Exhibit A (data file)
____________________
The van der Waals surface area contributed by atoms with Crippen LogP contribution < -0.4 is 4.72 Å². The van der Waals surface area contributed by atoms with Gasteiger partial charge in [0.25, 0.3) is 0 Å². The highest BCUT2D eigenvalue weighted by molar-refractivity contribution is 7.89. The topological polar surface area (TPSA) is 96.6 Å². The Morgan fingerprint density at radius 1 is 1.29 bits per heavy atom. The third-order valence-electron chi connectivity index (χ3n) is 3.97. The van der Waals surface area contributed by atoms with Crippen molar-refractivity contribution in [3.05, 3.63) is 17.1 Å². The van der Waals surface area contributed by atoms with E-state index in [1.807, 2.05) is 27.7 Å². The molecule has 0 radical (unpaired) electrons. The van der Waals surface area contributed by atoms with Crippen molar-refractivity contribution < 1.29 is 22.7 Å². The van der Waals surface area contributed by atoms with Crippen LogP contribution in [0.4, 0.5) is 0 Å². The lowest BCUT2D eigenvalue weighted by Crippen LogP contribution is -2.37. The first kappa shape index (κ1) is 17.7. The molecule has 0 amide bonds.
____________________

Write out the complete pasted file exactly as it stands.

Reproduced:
The van der Waals surface area contributed by atoms with Crippen LogP contribution < -0.4 is 4.72 Å². The van der Waals surface area contributed by atoms with Gasteiger partial charge in [0.25, 0.3) is 0 Å². The highest BCUT2D eigenvalue weighted by molar-refractivity contribution is 7.89. The topological polar surface area (TPSA) is 96.6 Å². The Morgan fingerprint density at radius 1 is 1.29 bits per heavy atom. The third-order valence-electron chi connectivity index (χ3n) is 3.97. The van der Waals surface area contributed by atoms with Crippen molar-refractivity contribution in [3.05, 3.63) is 17.1 Å². The van der Waals surface area contributed by atoms with E-state index in [1.807, 2.05) is 27.7 Å². The molecule has 0 radical (unpaired) electrons. The van der Waals surface area contributed by atoms with Crippen molar-refractivity contribution < 1.29 is 22.7 Å². The van der Waals surface area contributed by atoms with Crippen LogP contribution in [0.4, 0.5) is 0 Å². The lowest BCUT2D eigenvalue weighted by Crippen LogP contribution is -2.37. The first kappa shape index (κ1) is 17.7. The molecule has 0 amide bonds.